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WHERE ARE THE PERJURIOUS STATEMENTS?
by CDR Walter Francis Fitzpatrick, III (Ret.)
(Jul. 16, 2014) — [Editor’s Note: The following was sent to reporter Dewey Morgan at The Daily Post-Athenian, a local newspaper which covers McMinn and Meigs Counties, TN. On June 24, Fitzpatrick was convicted by a jury for “aggravated perjury” and “extortion” after attempting to submit several petitions to the McMinn County grand jury containing evidence of misconduct and violations of law on the part of criminal court judges, the grand jury foreman, and prosecutors in the office of the Tenth Judicial District.
Fitzpatrick discovered corruption in the Tennessee courts in the fall of 2009 after taking a complaint naming Barack Hussein Obama in the commission of treason against the United States to the Monroe County grand jury, where he lived at the time. After the foreman dodged his complaint for several months, then refused to allow the grand jury to review it, Fitzpatrick inadvertently learned that the foreman, Gary Pettway, had served in that capacity for at least 20 years consecutively. It was later revealed that Pettway had served for nearly three decades without an appointing order or any evidence that he had ever taken an oath of office.
Monroe County jailed Fitzpatrick a total of six times after he attempted a citizen’s arrest, which is legal in Tennessee, on Pettway following the refusal of local law enforcement to act. The Tennessee Bureau of Investigation had hung up on him and the FBI had told him to “live with it!” after he spoke with agents about the judicial corruption in the district on multiple occasions.
The press in southeastern Tennessee and the state in general has not been willing to report on the matter of the longstanding grand jury foremen who are appointed at the pleasure of a judge and remain as long as the judge desires. There is no provision in Tennessee law which allows a judge to pick any member of a jury, although the Tennessee Attorney General’s office stated in a court brief last year that the practice is accepted.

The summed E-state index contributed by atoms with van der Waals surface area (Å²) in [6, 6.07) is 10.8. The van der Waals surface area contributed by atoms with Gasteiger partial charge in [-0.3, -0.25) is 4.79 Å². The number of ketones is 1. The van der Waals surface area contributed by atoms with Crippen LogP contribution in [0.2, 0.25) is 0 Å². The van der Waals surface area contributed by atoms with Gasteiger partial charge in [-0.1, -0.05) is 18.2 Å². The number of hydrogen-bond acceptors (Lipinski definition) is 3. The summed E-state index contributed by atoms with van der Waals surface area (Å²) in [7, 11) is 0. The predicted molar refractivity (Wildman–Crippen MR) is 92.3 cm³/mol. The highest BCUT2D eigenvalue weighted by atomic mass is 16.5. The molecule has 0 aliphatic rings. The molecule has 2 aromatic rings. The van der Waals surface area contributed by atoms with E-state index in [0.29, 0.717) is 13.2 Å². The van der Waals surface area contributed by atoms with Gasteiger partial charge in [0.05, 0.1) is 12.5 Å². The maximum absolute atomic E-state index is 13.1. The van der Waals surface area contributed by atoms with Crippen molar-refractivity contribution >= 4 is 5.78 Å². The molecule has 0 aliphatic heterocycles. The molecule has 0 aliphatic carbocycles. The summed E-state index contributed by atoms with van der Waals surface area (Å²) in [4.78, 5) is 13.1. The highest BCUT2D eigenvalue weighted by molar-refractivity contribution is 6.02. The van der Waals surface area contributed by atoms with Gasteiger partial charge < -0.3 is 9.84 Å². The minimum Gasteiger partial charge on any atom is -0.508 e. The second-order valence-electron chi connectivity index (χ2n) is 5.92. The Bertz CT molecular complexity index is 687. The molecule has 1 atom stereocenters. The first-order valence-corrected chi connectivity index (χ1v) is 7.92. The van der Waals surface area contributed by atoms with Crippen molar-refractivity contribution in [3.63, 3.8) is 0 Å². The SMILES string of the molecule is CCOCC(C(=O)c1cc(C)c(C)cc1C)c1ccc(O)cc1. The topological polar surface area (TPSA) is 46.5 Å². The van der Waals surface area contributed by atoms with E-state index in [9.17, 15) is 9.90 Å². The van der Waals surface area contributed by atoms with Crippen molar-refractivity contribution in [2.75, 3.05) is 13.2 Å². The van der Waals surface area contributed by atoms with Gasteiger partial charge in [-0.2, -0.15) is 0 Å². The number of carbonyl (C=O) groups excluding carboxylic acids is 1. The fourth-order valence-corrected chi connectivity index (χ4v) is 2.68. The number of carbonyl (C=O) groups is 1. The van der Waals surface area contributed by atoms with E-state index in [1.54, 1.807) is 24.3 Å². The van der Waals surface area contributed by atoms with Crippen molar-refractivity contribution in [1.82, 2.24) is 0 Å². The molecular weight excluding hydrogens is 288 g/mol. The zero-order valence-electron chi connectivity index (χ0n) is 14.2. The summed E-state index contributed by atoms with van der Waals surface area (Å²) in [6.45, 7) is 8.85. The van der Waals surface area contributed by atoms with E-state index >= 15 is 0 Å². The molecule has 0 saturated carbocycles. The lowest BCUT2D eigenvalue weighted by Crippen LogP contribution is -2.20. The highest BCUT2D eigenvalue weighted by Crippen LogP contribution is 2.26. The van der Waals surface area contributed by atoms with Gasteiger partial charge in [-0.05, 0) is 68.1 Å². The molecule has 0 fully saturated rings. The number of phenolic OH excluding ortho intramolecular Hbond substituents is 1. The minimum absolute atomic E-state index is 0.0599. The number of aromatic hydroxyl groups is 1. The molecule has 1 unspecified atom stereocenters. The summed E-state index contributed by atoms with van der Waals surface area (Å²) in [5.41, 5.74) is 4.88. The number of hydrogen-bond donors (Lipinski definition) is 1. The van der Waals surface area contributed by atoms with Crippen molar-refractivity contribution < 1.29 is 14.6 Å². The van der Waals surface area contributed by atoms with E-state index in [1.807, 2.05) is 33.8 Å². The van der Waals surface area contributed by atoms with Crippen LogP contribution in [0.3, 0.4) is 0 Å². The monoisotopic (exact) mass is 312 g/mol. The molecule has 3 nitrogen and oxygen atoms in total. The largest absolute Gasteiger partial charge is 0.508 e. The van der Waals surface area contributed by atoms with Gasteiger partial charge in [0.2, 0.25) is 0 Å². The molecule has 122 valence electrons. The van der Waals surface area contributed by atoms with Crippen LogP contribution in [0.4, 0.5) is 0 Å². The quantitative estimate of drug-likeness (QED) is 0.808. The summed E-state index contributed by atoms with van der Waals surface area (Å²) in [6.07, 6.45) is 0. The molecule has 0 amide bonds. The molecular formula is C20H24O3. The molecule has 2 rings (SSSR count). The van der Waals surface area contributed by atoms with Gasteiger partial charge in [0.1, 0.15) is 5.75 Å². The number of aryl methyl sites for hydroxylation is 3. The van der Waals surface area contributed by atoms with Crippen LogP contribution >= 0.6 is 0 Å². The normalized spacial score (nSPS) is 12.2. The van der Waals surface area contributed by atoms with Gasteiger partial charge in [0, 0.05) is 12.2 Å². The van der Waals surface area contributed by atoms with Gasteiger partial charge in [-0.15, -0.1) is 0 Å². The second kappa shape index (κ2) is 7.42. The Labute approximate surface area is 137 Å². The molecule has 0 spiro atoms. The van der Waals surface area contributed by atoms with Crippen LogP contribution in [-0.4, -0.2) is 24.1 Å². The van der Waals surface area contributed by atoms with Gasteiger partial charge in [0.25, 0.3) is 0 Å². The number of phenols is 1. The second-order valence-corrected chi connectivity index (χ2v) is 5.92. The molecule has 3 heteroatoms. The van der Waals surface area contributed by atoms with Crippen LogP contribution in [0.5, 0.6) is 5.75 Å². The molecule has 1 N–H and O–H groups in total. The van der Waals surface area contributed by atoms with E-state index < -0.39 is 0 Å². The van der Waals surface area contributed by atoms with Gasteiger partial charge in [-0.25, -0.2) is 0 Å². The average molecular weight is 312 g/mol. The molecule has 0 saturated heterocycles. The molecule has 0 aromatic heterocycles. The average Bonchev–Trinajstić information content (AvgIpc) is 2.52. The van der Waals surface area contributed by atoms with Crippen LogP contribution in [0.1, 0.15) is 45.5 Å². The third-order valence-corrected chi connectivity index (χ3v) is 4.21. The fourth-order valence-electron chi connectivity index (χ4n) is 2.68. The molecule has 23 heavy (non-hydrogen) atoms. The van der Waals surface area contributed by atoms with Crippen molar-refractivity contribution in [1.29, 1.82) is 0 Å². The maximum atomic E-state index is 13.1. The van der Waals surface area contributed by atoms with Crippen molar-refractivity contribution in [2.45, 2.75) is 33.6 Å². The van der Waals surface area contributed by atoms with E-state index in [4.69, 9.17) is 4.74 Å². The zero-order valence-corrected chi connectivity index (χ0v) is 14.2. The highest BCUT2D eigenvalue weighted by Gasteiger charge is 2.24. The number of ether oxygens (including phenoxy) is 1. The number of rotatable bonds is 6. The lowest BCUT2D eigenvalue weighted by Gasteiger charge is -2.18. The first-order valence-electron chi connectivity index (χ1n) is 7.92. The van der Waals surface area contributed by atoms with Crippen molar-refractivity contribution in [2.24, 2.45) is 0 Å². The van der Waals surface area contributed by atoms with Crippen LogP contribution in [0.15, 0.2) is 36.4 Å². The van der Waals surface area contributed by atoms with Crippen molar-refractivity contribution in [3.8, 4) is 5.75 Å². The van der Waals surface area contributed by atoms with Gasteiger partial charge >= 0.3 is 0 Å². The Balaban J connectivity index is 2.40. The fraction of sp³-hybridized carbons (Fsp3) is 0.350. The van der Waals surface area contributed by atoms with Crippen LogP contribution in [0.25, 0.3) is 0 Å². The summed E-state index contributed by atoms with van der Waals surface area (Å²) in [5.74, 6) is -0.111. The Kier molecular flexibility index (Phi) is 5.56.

Local media is routinely uncritical of the judges who serve the district and government in general, asking no tough questions of its actions or outcomes.
Fitzpatrick was indicted by the McMinn County grand jury on March 18 of this year for aggravated perjury, extortion, harassment and stalking, none of which were supported by any evidence or so much as a police report. On June 24, he was convicted on the perjury and extortion charges, while “stalking” had been dismissed by Judge Jon Kerry Blackwood and an acquittal produced on the “harassment” charge.
However, the grand jury which indicted Fitzpatrick was already compromised from then-grand jury foreman Jeffrey Cunningham’s imparting of Fitzpatrick’s “history” in January, a fact Judge Jon Kerry Blackwood refused to consider both before and during the trial. Fitzpatrick’s defense attorney, Van Irion, petitioned Blackwood on that point and claimed that the Tenth Judicial District was pursuing a “vindictive prosecution,” which Blackwood also ignored.
Blackwood was also himself compromised because he had refused Fitzpatrick’s request for a restraining order against Cunningham after failing to hold a hearing on it just one day before Fitzpatrick was arrested.
In 2012, Blackwood was forced to vacate the bench by an appeal filed by the attorney general to a Court of Criminal Appeals for conflict of interest after threatening a district attorney with contempt of court. The assistant district attorney involved in the case reportedly cited “Blackwood’s use of email to shield the media and said the ‘secrecy and deception’ puts his impartiality into question.”
The referenced email reportedly “accused Blackwood of ‘playing fast and loose’ with the rules governing the public’s access to court information.”
McMinn County grand jury foreman Jeffrey Cunningham claimed to be Fitzpatrick’s victim, but during the June 23 trial was unable to point to any statements Fitzpatrick made in a total of 96 pages of attempted submissions to the grand jury which could be considered untrue. It is therefore unknown how the jury convicted Fitzpatrick of perjury.
Jury-rigging has also been identified in the Tenth Judicial District, which includes McMinn, Polk, Monroe and Bradley Counties.
Because the grand jury foreman is judicially-selected by an unstated vetting process if one exists at all, he or she wields undue influence over the grand jury members. Complaints from at least two former grand jurors reported by The Chattanooga Times Free Press two summers ago, along with allegations of prosecutorial misconduct and misuse of funds by then-District Attorney General R. Steven Bebb were reportedly investigated by the state comptroller, the Attorney General’s office and the TBI. In March 2013, the Attorney General declared that it had cleared Bebb of criminal wrongdoing.